Denise Cummins Ph.D.

Good Thinking

A Psychologist Views Why Moms Get Nothing Done

A video of a baby imitating mom goes viral. Here's what it means.

Posted Feb 21, 2015

Screen Shot of Viral Video taken by Denise Cummins

In this hilarious video gone viral (nearly 60 million views), Esther Anderson, mother of  toddler Ella, shows why moms get nothing done. Ella follows Anderson around, undoing everything mom is trying to accomplish. Anderson pulls clothes out of a hamper and places them in a drawer. Ella pulls clothes out of another drawer. Anderson sweeps a floor. Ella brushes the sweepings around with her hand. Anderson cleans a window. Ella breathes heavily on the window, leaving a cloud of condensation on the pane. Mom loads the dishwasher. Ella tries to close the door before Anderson is done.

Thousands of people have posted comments about the video, and they seem to fall neatly into three categories.

Category 1: Yep, been there, experienced that. I totally sympathize. LOL!

Most of us who have been around young children have experienced this, so it is not surprising that this seems to be the largest category. It is proof that children are nature's way of telling you to develop a sense of humor.

Category 2: C.S. Lewis once said that children are not a distraction from more important work, they are the most important work.

This is spot on. This toddler isn’t simply frustrating mom. Most of the time, she's doing a child's most important job: Imitating everything adults do.  

Relative to most other animals, we are born "immature" and helpless . We can't even sit up on our own much less trot after mom the way a dog or horse can. Our brains don't even completely mature until we reach our twenties. But this immaturity affords us one very important benefit: Unlike many other species, we don't need to rely on a collection of reflexes and instincts to survive. Instead, we are born to learn. Our slow rate of maturation allows us to learn and adapt to the specific physical and social environment into which we are born. Humans thrive in environments as diverse as the Arctic and the Equator, each with its own specific culture of language, foods, beliefs, and customs that must be learned during childhood.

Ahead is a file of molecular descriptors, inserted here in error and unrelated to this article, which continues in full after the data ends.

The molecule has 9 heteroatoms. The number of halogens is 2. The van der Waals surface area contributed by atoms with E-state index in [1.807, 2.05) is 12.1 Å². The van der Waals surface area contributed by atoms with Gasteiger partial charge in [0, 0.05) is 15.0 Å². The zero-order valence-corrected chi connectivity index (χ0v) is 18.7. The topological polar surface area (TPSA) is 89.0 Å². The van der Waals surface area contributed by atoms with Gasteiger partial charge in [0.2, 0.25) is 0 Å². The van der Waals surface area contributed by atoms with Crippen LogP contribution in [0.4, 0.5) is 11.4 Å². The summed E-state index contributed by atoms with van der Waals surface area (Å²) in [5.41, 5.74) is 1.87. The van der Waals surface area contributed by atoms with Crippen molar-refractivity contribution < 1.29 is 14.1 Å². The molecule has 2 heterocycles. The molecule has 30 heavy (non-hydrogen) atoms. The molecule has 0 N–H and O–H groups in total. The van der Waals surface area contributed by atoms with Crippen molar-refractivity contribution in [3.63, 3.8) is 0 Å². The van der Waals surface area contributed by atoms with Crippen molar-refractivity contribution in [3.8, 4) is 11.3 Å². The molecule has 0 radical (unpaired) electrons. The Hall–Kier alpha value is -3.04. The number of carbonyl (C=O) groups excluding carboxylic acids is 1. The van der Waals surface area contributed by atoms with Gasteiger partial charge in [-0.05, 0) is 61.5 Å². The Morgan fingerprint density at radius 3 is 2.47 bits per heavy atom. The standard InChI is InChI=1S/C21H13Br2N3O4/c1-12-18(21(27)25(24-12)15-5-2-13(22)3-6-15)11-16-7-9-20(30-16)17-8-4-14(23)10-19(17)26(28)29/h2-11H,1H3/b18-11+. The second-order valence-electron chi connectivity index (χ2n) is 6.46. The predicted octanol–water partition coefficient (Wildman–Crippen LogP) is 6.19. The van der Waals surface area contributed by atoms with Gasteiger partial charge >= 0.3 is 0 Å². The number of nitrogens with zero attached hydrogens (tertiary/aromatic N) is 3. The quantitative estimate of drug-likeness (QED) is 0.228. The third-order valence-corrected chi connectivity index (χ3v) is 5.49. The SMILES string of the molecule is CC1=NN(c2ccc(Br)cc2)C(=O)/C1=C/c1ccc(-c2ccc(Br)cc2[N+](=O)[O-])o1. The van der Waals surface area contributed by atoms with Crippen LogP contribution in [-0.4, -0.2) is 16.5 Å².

Nature has used an unlikely trick for achieving this tradeoff of immaturity and fast learning: The capacity to imitate. Imitation is a powerful form of learning that comes on-line early in development and shapes who we become. In the words of developmental psychologist Andrew Melzoff:

… we have evolved a special and very powerful form of learning. That special form of learning is "imitation," the ability to learn behavior from observing the actions of others. Imitation is so commonplace among adults and children that it is often overlooked in infancy, but infants make good use of imitation. Understanding imitation in infancy changes the way we look at infants. In so doing, it changes the way we look at ourselves, because we begin to see ourselves reflected in the behavior of our youngest children.

Watch the video again from this new perspective. Ella divides her time between trying to do what mom does and simply exploring and manipulating stuff she finds in her very interesting environment. One way to capitalize on this is to give children tasks that are simple versions of whatever you're doing. Folding clothes? Give toddler a small pile of clothes to fold and put in a box. Washing windows? Give toddler a wet cloth to smear on a window. 

This trick works amazingly well—far better than giving them an age appropriate toy to play with. From a child's point of view, playing is all well and good, but following and imitating you is way more interesting.

Category 3: That child needs to be spanked to stop her from interfering so she'll learn to respect the work that mom is trying to accomplish.

For those of you who fall into this category, I suggest you try hard to develop a sense of humor. Then read my previous blog post on why hitting your child is a bad idea for both of you.

Copyright Dr. Denise Cummins February 21, 2015

Dr. Cummins is a research psychologist, a Fellow of the Association for Psychological Science, and the author of Good Thinking: Seven Powerful Ideas That Influence the Way We Think.

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